The simple answer is that if you have a committed advisor, you can apply as an incoming graduate student. If you don’t, you should defer your application.
Your advisor doesn’t have to be the person who will eventually direct your dissertation research. If you’re a first year student, you don’t even have to have worked in your advisor’s lab to get a win; after all, you are just starting graduate school, so reviewers won’t expect everyone to have worked extensively with their advisor.
As a first-year student, a committed advisor is someone who will help you develop your research plan, and will write a letter of recommendation for your application. You will need a few things from a good advisor. First, your advisor will have to work with you individually to develop your research plan, and help you identify research opportunities to gain the skills that you need to complete your proposed research. If someone is willing to invest their time in you, then you have a committed advisor. Second, your advisor should have expertise in your area of proposed research. As long as the reviewers, will trust your advisor when they say, “this is a great research plan,” you’re in good shape. Finally, your advisor has to know enough about your to write a great letter. If you haven’t worked on a research project with them yet, that’s ok! They can write about what impressed them enough about your preparation to admit you.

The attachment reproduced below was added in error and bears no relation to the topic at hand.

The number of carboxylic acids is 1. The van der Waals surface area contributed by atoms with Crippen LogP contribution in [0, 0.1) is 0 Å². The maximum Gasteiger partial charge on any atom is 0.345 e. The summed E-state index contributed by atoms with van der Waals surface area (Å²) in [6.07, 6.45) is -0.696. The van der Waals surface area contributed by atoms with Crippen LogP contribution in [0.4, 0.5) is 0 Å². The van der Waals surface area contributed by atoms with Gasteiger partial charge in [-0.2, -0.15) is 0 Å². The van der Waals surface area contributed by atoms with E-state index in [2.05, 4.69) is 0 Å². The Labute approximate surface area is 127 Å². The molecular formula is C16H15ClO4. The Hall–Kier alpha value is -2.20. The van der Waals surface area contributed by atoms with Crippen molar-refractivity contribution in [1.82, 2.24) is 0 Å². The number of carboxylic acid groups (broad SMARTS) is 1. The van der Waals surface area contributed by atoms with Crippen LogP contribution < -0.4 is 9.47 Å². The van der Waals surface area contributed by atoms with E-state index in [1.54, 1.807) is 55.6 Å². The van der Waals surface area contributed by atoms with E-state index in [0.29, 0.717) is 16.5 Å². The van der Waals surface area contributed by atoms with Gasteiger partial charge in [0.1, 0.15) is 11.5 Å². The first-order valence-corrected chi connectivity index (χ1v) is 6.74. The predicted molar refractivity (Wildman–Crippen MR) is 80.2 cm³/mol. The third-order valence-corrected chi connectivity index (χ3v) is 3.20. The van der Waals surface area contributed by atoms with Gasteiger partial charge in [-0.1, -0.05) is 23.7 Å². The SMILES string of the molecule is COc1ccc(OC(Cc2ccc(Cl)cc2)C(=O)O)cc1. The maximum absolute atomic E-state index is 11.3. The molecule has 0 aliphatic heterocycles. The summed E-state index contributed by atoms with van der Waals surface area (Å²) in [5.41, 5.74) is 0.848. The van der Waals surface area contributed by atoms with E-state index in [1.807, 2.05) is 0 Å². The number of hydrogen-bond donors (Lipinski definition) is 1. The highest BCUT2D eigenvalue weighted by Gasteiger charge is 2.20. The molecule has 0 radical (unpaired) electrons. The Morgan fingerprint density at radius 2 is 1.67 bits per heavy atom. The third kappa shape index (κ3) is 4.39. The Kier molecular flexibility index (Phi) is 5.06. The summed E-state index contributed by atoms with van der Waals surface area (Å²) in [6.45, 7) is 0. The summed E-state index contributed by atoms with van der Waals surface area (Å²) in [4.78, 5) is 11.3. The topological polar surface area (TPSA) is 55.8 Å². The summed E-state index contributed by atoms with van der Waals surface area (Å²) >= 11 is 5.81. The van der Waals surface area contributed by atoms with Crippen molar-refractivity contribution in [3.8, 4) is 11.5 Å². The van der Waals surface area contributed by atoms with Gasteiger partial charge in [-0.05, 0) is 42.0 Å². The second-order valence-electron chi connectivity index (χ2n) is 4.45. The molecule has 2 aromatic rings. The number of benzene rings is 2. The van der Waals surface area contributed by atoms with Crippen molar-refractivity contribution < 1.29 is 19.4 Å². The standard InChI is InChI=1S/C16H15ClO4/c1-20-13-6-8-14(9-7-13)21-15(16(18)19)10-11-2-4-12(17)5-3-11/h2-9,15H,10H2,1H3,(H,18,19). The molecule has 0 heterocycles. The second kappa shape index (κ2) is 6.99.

In short, a committed advisor is someone who will give you their time – time to meet with you to get to know you and steer your progress, time to review your research plan, and a commitment to advise your during the three years of your award. If you have an advisor who is invested in you, then you should apply as a first.